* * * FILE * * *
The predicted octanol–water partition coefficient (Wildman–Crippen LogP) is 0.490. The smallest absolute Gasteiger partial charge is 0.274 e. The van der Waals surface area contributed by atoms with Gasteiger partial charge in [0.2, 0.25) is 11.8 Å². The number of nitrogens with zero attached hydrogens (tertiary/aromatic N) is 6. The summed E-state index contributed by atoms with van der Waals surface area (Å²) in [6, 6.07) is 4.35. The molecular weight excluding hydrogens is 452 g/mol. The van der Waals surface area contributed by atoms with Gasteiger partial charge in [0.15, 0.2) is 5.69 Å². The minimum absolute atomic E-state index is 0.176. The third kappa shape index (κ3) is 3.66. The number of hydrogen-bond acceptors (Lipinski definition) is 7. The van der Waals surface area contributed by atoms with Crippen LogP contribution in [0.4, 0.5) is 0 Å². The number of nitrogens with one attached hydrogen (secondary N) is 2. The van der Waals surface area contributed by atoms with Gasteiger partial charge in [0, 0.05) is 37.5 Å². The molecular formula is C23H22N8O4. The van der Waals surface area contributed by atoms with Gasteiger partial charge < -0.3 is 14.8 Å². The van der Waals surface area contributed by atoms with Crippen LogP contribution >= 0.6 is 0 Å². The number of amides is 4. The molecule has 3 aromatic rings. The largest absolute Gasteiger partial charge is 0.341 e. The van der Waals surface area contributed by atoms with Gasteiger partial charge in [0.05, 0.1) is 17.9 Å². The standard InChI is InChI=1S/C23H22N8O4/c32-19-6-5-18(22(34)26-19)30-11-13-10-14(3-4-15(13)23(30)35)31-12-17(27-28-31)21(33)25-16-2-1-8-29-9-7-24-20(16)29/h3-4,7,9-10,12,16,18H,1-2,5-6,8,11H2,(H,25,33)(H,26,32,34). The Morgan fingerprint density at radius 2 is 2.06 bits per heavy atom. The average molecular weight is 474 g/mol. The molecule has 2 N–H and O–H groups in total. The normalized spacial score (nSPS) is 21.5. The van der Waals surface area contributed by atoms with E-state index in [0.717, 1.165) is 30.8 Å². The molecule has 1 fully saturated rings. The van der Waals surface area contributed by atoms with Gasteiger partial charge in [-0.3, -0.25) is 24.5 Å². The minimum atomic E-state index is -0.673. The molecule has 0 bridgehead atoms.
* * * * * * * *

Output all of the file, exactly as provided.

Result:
The predicted octanol–water partition coefficient (Wildman–Crippen LogP) is 0.490. The smallest absolute Gasteiger partial charge is 0.274 e. The van der Waals surface area contributed by atoms with Gasteiger partial charge in [0.2, 0.25) is 11.8 Å². The number of nitrogens with zero attached hydrogens (tertiary/aromatic N) is 6. The summed E-state index contributed by atoms with van der Waals surface area (Å²) in [6, 6.07) is 4.35. The molecular weight excluding hydrogens is 452 g/mol. The van der Waals surface area contributed by atoms with Gasteiger partial charge in [0.15, 0.2) is 5.69 Å². The minimum absolute atomic E-state index is 0.176. The third kappa shape index (κ3) is 3.66. The number of hydrogen-bond acceptors (Lipinski definition) is 7. The van der Waals surface area contributed by atoms with Crippen LogP contribution in [0.4, 0.5) is 0 Å². The number of nitrogens with one attached hydrogen (secondary N) is 2. The van der Waals surface area contributed by atoms with Gasteiger partial charge in [0, 0.05) is 37.5 Å². The molecular formula is C23H22N8O4. The van der Waals surface area contributed by atoms with Gasteiger partial charge < -0.3 is 14.8 Å². The van der Waals surface area contributed by atoms with Crippen LogP contribution >= 0.6 is 0 Å². The number of amides is 4. The molecule has 3 aromatic rings. The largest absolute Gasteiger partial charge is 0.341 e. The van der Waals surface area contributed by atoms with Gasteiger partial charge in [0.05, 0.1) is 17.9 Å². The standard InChI is InChI=1S/C23H22N8O4/c32-19-6-5-18(22(34)26-19)30-11-13-10-14(3-4-15(13)23(30)35)31-12-17(27-28-31)21(33)25-16-2-1-8-29-9-7-24-20(16)29/h3-4,7,9-10,12,16,18H,1-2,5-6,8,11H2,(H,25,33)(H,26,32,34). The Morgan fingerprint density at radius 2 is 2.06 bits per heavy atom. The average molecular weight is 474 g/mol. The molecule has 2 N–H and O–H groups in total. The normalized spacial score (nSPS) is 21.5. The van der Waals surface area contributed by atoms with E-state index in [0.717, 1.165) is 30.8 Å². The molecule has 1 fully saturated rings. The van der Waals surface area contributed by atoms with Gasteiger partial charge in [-0.3, -0.25) is 24.5 Å². The minimum atomic E-state index is -0.673. The molecule has 0 bridgehead atoms.